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ATM systems are large, very complex and have long life cycles. During their life cycle, ATMs need to undergo frequent upgrades and changes. While some ATM sites use modern hardware and software technology, others rely on older heterogeneous connections of different computers.

These systems may be from different manufacturers or belong to a completely different computer system generation. They often run different versions of an operating system or a different operating system altogether.

During an ATM life cycle, it was often more economic to add new functionality to an existing computer system rather than totally replace or upgrade the existing system. Usually these enhancements were implemented using new add-on technology or better-suited equipment that differed from the base system, e.g. high-performance networks and storage subsystems. This upgrade methodology inherently led to the wide variety of heterogeneous systems.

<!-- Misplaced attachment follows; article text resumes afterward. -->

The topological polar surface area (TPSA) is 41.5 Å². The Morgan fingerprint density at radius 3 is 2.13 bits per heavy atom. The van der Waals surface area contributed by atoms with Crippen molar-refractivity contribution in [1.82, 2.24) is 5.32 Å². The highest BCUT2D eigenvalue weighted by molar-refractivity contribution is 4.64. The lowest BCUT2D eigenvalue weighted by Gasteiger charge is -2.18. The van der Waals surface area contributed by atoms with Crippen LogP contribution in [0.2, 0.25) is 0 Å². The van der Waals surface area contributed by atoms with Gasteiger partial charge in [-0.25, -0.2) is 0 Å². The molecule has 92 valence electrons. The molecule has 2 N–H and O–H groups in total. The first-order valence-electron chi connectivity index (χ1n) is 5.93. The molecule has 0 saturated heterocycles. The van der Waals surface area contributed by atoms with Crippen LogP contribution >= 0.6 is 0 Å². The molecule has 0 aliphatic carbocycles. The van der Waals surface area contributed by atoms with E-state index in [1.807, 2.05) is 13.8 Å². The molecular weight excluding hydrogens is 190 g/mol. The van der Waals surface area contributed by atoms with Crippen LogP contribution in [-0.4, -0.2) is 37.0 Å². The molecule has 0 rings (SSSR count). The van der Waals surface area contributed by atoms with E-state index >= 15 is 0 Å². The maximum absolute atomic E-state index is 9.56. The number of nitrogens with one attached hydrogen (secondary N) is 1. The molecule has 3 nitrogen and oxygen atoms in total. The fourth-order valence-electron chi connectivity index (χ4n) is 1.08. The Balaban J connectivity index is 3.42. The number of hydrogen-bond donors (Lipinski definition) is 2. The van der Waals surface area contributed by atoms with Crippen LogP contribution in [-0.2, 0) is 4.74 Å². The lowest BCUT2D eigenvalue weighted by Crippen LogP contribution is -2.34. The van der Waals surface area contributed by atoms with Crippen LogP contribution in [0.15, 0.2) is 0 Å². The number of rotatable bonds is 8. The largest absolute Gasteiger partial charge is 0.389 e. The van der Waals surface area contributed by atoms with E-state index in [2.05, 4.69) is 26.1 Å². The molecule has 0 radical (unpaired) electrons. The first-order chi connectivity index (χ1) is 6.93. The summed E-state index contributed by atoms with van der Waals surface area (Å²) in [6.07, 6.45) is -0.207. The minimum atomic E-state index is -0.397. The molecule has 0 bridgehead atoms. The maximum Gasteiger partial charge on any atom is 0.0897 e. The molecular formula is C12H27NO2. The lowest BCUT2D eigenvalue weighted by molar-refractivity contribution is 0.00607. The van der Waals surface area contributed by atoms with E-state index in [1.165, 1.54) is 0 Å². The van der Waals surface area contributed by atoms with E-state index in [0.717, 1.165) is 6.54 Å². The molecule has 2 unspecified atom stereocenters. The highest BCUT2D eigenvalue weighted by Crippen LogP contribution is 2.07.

Potential hazard

  1. Proliferation of new ANS technologies along side legacy systems may complicate maintenance, preclude software reuse, increase training requirements, and increase the potential for human error
  2. Lack of a unifying technical architecture
  3. Different or incompatible communication protocols/data formats, and user interfaces
  4. Support of many older systems is not being provided at the OEM level

Corroborating sources and comments

Whole Airspace ATM System Safety Case – Preliminary Study
A report produced for EUROCONTROL by AEA Technology, Steve Kinnersly

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